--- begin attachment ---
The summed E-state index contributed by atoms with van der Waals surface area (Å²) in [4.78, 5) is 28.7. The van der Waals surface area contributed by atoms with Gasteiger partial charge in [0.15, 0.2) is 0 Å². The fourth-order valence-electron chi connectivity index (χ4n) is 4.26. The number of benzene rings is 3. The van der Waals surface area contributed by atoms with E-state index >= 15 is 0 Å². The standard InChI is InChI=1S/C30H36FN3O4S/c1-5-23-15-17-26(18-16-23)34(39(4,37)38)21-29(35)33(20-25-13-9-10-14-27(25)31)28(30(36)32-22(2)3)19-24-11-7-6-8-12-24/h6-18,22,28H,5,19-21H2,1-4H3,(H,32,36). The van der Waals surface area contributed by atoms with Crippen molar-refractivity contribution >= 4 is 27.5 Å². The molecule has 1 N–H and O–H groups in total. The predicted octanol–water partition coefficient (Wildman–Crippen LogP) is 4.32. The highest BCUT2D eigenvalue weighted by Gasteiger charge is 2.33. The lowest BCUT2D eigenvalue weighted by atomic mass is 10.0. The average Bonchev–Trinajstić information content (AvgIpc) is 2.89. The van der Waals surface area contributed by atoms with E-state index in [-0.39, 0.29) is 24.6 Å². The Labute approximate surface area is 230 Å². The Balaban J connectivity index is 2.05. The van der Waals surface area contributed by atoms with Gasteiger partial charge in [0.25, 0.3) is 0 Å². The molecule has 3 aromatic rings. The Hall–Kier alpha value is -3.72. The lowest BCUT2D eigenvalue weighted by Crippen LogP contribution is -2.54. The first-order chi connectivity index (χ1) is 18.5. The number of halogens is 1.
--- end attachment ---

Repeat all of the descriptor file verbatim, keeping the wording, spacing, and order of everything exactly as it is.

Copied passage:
The summed E-state index contributed by atoms with van der Waals surface area (Å²) in [4.78, 5) is 28.7. The van der Waals surface area contributed by atoms with Gasteiger partial charge in [0.15, 0.2) is 0 Å². The fourth-order valence-electron chi connectivity index (χ4n) is 4.26. The number of benzene rings is 3. The van der Waals surface area contributed by atoms with E-state index >= 15 is 0 Å². The standard InChI is InChI=1S/C30H36FN3O4S/c1-5-23-15-17-26(18-16-23)34(39(4,37)38)21-29(35)33(20-25-13-9-10-14-27(25)31)28(30(36)32-22(2)3)19-24-11-7-6-8-12-24/h6-18,22,28H,5,19-21H2,1-4H3,(H,32,36). The van der Waals surface area contributed by atoms with Crippen molar-refractivity contribution >= 4 is 27.5 Å². The molecule has 1 N–H and O–H groups in total. The predicted octanol–water partition coefficient (Wildman–Crippen LogP) is 4.32. The highest BCUT2D eigenvalue weighted by Gasteiger charge is 2.33. The lowest BCUT2D eigenvalue weighted by atomic mass is 10.0. The average Bonchev–Trinajstić information content (AvgIpc) is 2.89. The van der Waals surface area contributed by atoms with E-state index in [-0.39, 0.29) is 24.6 Å². The Labute approximate surface area is 230 Å². The Balaban J connectivity index is 2.05. The van der Waals surface area contributed by atoms with Gasteiger partial charge in [0.25, 0.3) is 0 Å². The molecule has 3 aromatic rings. The Hall–Kier alpha value is -3.72. The lowest BCUT2D eigenvalue weighted by Crippen LogP contribution is -2.54. The first-order chi connectivity index (χ1) is 18.5. The number of halogens is 1.